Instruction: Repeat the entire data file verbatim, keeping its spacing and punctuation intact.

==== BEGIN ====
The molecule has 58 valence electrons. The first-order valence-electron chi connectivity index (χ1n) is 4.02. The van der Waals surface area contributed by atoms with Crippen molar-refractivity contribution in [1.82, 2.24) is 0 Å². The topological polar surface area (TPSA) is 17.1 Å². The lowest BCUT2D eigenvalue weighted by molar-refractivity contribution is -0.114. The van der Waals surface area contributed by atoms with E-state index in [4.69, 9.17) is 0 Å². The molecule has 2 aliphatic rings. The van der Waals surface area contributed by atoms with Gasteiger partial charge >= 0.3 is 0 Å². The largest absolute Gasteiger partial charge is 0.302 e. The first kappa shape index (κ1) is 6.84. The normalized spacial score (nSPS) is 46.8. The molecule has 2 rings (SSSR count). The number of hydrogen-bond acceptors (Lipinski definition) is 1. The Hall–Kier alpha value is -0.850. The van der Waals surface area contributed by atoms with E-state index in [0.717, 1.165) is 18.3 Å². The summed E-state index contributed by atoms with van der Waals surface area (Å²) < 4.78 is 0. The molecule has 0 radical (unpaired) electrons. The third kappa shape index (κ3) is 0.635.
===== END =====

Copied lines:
The molecule has 58 valence electrons. The first-order valence-electron chi connectivity index (χ1n) is 4.02. The van der Waals surface area contributed by atoms with Crippen molar-refractivity contribution in [1.82, 2.24) is 0 Å². The topological polar surface area (TPSA) is 17.1 Å². The lowest BCUT2D eigenvalue weighted by molar-refractivity contribution is -0.114. The van der Waals surface area contributed by atoms with E-state index in [4.69, 9.17) is 0 Å². The molecule has 2 aliphatic rings. The van der Waals surface area contributed by atoms with Gasteiger partial charge >= 0.3 is 0 Å². The largest absolute Gasteiger partial charge is 0.302 e. The first kappa shape index (κ1) is 6.84. The normalized spacial score (nSPS) is 46.8. The molecule has 2 rings (SSSR count). The number of hydrogen-bond acceptors (Lipinski definition) is 1. The Hall–Kier alpha value is -0.850. The van der Waals surface area contributed by atoms with E-state index in [0.717, 1.165) is 18.3 Å². The summed E-state index contributed by atoms with van der Waals surface area (Å²) < 4.78 is 0. The molecule has 0 radical (unpaired) electrons. The third kappa shape index (κ3) is 0.635.